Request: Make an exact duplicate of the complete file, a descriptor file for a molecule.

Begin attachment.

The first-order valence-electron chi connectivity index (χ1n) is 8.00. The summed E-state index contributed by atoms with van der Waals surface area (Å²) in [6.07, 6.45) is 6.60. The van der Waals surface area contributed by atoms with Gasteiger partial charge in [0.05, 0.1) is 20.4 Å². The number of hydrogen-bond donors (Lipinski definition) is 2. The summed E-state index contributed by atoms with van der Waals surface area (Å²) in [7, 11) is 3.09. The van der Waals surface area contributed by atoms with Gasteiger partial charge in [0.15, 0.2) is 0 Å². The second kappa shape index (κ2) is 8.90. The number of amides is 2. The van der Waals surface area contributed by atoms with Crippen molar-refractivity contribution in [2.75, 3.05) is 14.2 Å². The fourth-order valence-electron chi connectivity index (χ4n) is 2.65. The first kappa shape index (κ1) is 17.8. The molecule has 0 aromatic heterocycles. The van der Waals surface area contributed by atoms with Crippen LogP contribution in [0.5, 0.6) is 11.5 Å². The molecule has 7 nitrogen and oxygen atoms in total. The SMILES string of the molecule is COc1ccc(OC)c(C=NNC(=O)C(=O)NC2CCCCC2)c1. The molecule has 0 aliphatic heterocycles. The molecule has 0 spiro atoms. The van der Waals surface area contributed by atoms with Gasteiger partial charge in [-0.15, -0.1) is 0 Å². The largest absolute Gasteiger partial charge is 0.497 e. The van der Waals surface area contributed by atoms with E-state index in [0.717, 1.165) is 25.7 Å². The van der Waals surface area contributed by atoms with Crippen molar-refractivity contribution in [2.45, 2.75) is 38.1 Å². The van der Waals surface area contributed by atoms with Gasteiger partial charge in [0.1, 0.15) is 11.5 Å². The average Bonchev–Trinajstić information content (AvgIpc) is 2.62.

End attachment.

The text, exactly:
The first-order valence-electron chi connectivity index (χ1n) is 8.00. The summed E-state index contributed by atoms with van der Waals surface area (Å²) in [6.07, 6.45) is 6.60. The van der Waals surface area contributed by atoms with Gasteiger partial charge in [0.05, 0.1) is 20.4 Å². The number of hydrogen-bond donors (Lipinski definition) is 2. The summed E-state index contributed by atoms with van der Waals surface area (Å²) in [7, 11) is 3.09. The van der Waals surface area contributed by atoms with Gasteiger partial charge in [0.15, 0.2) is 0 Å². The second kappa shape index (κ2) is 8.90. The number of amides is 2. The van der Waals surface area contributed by atoms with Crippen molar-refractivity contribution in [2.75, 3.05) is 14.2 Å². The fourth-order valence-electron chi connectivity index (χ4n) is 2.65. The first kappa shape index (κ1) is 17.8. The molecule has 0 aromatic heterocycles. The van der Waals surface area contributed by atoms with Crippen LogP contribution in [0.5, 0.6) is 11.5 Å². The molecule has 7 nitrogen and oxygen atoms in total. The SMILES string of the molecule is COc1ccc(OC)c(C=NNC(=O)C(=O)NC2CCCCC2)c1. The molecule has 0 aliphatic heterocycles. The molecule has 0 spiro atoms. The van der Waals surface area contributed by atoms with Gasteiger partial charge in [-0.15, -0.1) is 0 Å². The largest absolute Gasteiger partial charge is 0.497 e. The van der Waals surface area contributed by atoms with E-state index in [0.717, 1.165) is 25.7 Å². The van der Waals surface area contributed by atoms with Crippen molar-refractivity contribution in [2.45, 2.75) is 38.1 Å². The van der Waals surface area contributed by atoms with Gasteiger partial charge in [0.1, 0.15) is 11.5 Å². The average Bonchev–Trinajstić information content (AvgIpc) is 2.62.